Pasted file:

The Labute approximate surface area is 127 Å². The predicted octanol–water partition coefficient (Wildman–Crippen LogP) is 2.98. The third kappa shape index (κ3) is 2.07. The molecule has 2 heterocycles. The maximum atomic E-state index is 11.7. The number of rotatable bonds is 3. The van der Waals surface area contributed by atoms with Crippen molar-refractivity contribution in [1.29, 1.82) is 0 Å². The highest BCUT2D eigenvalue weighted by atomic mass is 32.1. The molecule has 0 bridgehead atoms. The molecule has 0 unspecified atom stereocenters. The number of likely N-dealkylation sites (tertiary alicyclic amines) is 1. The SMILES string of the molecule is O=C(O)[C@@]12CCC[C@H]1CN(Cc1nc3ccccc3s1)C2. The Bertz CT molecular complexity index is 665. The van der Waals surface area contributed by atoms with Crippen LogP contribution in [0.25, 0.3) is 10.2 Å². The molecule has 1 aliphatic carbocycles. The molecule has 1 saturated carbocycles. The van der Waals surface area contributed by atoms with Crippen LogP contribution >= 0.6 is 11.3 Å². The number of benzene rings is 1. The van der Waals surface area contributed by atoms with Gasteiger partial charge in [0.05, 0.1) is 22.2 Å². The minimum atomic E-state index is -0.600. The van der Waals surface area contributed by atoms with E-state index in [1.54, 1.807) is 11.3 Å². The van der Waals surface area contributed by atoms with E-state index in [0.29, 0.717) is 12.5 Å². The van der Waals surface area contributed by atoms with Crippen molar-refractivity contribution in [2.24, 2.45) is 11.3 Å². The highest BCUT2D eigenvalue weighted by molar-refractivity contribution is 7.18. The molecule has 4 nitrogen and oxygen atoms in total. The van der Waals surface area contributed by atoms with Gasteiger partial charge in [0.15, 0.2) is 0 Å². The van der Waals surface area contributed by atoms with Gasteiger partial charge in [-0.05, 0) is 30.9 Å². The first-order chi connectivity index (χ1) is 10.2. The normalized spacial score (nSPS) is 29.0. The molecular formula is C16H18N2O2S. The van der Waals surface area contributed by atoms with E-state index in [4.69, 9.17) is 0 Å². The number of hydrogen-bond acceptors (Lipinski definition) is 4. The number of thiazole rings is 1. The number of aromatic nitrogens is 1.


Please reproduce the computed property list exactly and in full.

The Labute approximate surface area is 127 Å². The predicted octanol–water partition coefficient (Wildman–Crippen LogP) is 2.98. The third kappa shape index (κ3) is 2.07. The molecule has 2 heterocycles. The maximum atomic E-state index is 11.7. The number of rotatable bonds is 3. The van der Waals surface area contributed by atoms with Crippen molar-refractivity contribution in [1.29, 1.82) is 0 Å². The highest BCUT2D eigenvalue weighted by atomic mass is 32.1. The molecule has 0 bridgehead atoms. The molecule has 0 unspecified atom stereocenters. The number of likely N-dealkylation sites (tertiary alicyclic amines) is 1. The SMILES string of the molecule is O=C(O)[C@@]12CCC[C@H]1CN(Cc1nc3ccccc3s1)C2. The Bertz CT molecular complexity index is 665. The van der Waals surface area contributed by atoms with Crippen LogP contribution in [0.25, 0.3) is 10.2 Å². The molecule has 1 aliphatic carbocycles. The molecule has 1 saturated carbocycles. The van der Waals surface area contributed by atoms with Crippen LogP contribution >= 0.6 is 11.3 Å². The number of benzene rings is 1. The van der Waals surface area contributed by atoms with Gasteiger partial charge in [0.05, 0.1) is 22.2 Å². The minimum atomic E-state index is -0.600. The van der Waals surface area contributed by atoms with E-state index in [1.54, 1.807) is 11.3 Å². The van der Waals surface area contributed by atoms with E-state index in [0.29, 0.717) is 12.5 Å². The van der Waals surface area contributed by atoms with Crippen molar-refractivity contribution in [2.24, 2.45) is 11.3 Å². The highest BCUT2D eigenvalue weighted by molar-refractivity contribution is 7.18. The molecule has 4 nitrogen and oxygen atoms in total. The van der Waals surface area contributed by atoms with Gasteiger partial charge in [0.15, 0.2) is 0 Å². The van der Waals surface area contributed by atoms with Gasteiger partial charge in [-0.05, 0) is 30.9 Å². The first-order chi connectivity index (χ1) is 10.2. The normalized spacial score (nSPS) is 29.0. The molecular formula is C16H18N2O2S. The van der Waals surface area contributed by atoms with E-state index in [4.69, 9.17) is 0 Å². The number of hydrogen-bond acceptors (Lipinski definition) is 4. The number of thiazole rings is 1. The number of aromatic nitrogens is 1.